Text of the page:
Racial Bias in the SAT

Topics: SAT, Standardized test, Educational Testing Service Pages: 5 (1792 words) Published: June 30, 2014
Racial Bias in the SAT
Since the 1950’s the Scholastic Aptitude Test (SAT) has been an important assessment tool for college admissions to consider. Today the test is composed of three sections including math, reading, and writing. There is controversy surrounding the reliability and validity of the test as there is a large white-black scoring gap. The purpose of this paper is to prove the presence of a racial bias against blacks in the SATs. I will do this by talking about the history of the test, relative research and findings, and the future of the test.

I.Purpose and History of the SAT

After World Word 1 a Princeton University psychologist by the name of Carl Brigham thought of the idea of creating an aptitude test after partaking in the creation of the Army IQ test, now known as the ASVAB. The acronym SAT stands for Scholastic Aptitude Test and was first purposed as a standardized way of measuring mental ability. The first SAT was given in June 1926 and administered by the College Board who still runs the test today. Over the years the SAT proved able to foreshadow a student’s ability to perform academically in college. Because of this Brigham suggested the SAT should be an aptitude test and not a mental ability test. ( Widening, 2005) It was not until the 1950s that he SAT’s become an important element in the college admissions process. The President of Harvard University at the time, James Conant thought the SAT could be used to distinguish between students who could benefit from a college education from those who lacked abilities. Today, the SAT is still one of the factors looked at by college admission boards. The test measures analytical skills, reasoning and thinking, contains 138 questions, and each section is measured on a scale from 200-800. . ( Widening, 2005)

Since the creation of the SAT there has been a black-white scoring gap. The College Board published an analysis in 1976 based on the differences in scores based upon race on the test stating that the average white score was 20% higher than the average black score. Throughout the 1980s the gap had gone down 189 points. The positive trend was soon halted as the gap began to open up again in 1989 and has not gotten smaller since. The black overall SAT score in 2005 was 864 and in 1988 it was at 847. . ( Widening, 2005)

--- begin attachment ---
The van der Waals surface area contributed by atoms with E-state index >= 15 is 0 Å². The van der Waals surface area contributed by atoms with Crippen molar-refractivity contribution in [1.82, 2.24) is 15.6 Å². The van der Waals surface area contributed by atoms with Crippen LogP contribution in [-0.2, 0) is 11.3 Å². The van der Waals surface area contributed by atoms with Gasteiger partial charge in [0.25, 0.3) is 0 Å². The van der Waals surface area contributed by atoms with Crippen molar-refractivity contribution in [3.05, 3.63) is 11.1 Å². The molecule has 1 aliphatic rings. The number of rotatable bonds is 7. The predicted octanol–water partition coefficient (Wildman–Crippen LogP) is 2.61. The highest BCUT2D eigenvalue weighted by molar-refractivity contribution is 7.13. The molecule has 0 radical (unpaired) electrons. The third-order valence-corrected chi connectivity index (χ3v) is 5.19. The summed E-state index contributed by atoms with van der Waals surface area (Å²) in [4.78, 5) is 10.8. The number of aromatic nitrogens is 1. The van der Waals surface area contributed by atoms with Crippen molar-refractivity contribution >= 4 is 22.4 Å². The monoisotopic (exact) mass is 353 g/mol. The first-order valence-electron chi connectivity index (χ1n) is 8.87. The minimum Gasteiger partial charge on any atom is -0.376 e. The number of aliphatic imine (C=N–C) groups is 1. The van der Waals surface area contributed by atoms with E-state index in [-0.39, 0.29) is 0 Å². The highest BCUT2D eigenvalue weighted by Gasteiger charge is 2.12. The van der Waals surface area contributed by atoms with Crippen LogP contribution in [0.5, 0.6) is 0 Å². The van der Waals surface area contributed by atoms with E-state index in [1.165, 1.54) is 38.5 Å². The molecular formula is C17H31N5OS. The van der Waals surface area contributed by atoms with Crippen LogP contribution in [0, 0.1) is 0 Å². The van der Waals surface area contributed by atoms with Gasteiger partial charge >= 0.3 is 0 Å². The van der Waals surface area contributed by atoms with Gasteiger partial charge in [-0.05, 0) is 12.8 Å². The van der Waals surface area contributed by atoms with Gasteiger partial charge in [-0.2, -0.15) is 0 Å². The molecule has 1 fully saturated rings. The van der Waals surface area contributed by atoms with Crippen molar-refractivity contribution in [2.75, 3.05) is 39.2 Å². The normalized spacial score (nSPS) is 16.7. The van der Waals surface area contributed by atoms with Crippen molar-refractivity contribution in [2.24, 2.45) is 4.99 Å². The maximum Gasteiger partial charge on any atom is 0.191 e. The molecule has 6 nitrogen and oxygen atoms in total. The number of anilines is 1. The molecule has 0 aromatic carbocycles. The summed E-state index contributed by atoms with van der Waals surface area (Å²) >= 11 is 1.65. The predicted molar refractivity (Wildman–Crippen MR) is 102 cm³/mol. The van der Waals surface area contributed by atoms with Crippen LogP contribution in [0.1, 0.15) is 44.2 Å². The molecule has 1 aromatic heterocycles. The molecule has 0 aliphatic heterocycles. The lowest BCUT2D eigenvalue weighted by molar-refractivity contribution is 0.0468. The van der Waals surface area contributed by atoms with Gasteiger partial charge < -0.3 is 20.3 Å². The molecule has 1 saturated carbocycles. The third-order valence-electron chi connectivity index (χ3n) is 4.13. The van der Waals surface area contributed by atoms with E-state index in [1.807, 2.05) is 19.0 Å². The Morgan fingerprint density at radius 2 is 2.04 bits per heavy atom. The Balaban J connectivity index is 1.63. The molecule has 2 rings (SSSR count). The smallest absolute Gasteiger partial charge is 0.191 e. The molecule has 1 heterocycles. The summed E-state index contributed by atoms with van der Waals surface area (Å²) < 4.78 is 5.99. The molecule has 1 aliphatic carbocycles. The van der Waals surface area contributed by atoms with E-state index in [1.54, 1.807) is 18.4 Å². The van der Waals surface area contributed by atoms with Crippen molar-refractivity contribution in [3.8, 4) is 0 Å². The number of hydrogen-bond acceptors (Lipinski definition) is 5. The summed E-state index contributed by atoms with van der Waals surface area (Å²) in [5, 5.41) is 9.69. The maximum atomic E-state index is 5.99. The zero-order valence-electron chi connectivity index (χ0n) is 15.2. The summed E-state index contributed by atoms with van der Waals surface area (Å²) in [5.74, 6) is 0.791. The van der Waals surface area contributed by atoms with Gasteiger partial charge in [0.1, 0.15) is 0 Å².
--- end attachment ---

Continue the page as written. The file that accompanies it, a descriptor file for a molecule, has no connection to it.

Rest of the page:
I.Research and Findings
As you can tell by the history of the test the, SAT has been under scrutiny for quite some time now. Today more than 2 million students take the test annually. Today the SAT consists of ten different sections including three critical reading, an essay, math, writing and all of them being multiple choice. It is the most commonly used standardized test for college admission boards, and roughly 90% of colleges require an applicant to submit an ACT or SAT scores. (Ibram, 2005) The Educational Testing Service ( ETS) is a nonprofit organization that creates, administers, and scores standardized tests. A man by the name of Roy Freedle worked for the ETS for years studying various standardized tests and the way in which they were scored. Freedle decided to study the SAT, which he viewed as a meaningful measuring tool, yet believed it contained flaws that could be corrected. At the time the ETS had stated that ruling out bias within the test was a priority. Freedle began research into the test and learned about differential item functioning( DIF). DIF, which is also known as a measurement bias, occurs when people from different groups with the same trait have a different probability of giving a certain response on a test. (Matthews, 2003) Freedle was most interested in the verbal section on the SAT and how different races produced different results. To study this the test takers were split into groups by their score from 200-800. These groups were then studied to determine how test takers with different ethnic backgrounds had scored on each item of the test. To do this he used DIF and found that...

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Matthews, J. (2003, November 1). The Bias Question. The Atlantic. Retrieved May 4, 2014, from https://www.theatlantic.com/past/docs/issues/2003/11/mathews.htm
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